Evaluating an unmet need for patients with anorectal malformation and Hirschsprungs disease.


eMediNexus    31 May 2018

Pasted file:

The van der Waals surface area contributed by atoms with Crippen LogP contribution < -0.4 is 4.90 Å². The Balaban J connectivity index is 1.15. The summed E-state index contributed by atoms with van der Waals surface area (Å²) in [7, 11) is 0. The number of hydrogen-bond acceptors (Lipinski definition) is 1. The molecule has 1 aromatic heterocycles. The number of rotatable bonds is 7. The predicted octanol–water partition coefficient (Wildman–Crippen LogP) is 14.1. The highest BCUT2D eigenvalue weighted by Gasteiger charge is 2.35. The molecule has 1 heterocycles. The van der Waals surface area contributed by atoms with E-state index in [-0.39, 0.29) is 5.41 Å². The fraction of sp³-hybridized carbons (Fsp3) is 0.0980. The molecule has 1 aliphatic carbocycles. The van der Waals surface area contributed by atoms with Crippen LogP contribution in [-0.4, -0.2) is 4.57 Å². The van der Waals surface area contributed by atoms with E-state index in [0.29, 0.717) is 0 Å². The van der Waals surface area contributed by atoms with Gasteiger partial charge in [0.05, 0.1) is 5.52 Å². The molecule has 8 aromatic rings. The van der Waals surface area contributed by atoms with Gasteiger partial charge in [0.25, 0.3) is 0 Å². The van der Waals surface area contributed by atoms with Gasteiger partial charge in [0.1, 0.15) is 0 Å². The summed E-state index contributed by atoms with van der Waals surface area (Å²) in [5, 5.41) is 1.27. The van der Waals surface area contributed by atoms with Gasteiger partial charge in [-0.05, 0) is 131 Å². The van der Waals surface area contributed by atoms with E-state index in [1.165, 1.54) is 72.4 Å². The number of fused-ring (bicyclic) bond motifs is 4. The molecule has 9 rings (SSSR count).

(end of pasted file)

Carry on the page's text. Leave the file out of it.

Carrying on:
The goal of a study published in the Journal of Pediatric Surgery was based on a cross-sectional survey conducted on patients with a history of anorectal malformation (ARM) or Hirschsprung’s Disease (HD), and their families. Overall, 118 surveys were completed rendering a 26.2% response. The average age of patients at time of survey was 12.3 years, 64.5% being less than 15 years old. The primary diagnosis was reported for 78.8% patients, which included HD (29.0%), ARM (61.3%), and cloaca (9.7%). Among the patients, 44.1% reported to experience constipation, 40.9% diarrhea, and approximately 40.9% required chronic medication for management of bowel symptoms. Meanwhile, only 3.2% respondents reported fecal incontinence. In addition, 52.7% of the patients reported being assessed by a provider, at least twice a year and the majority continued to be followed by a pediatric provider. Conversations with providers regarding transitioning to an adult physician had occurred in fewer than 13% of patients. The most commonly cited barrier to transition was the perception that adult providers would be ill-equipped to manage the persistent bowel symptoms. From the results, it was stated that patients undergoing childhood procedures for ARM or HD have a high prevalence of ongoing symptoms related to bowel function but very few have had conversations regarding transitions in care. It was proposed that early engagement of adult providers may confer long-term health benefits in this patient population.

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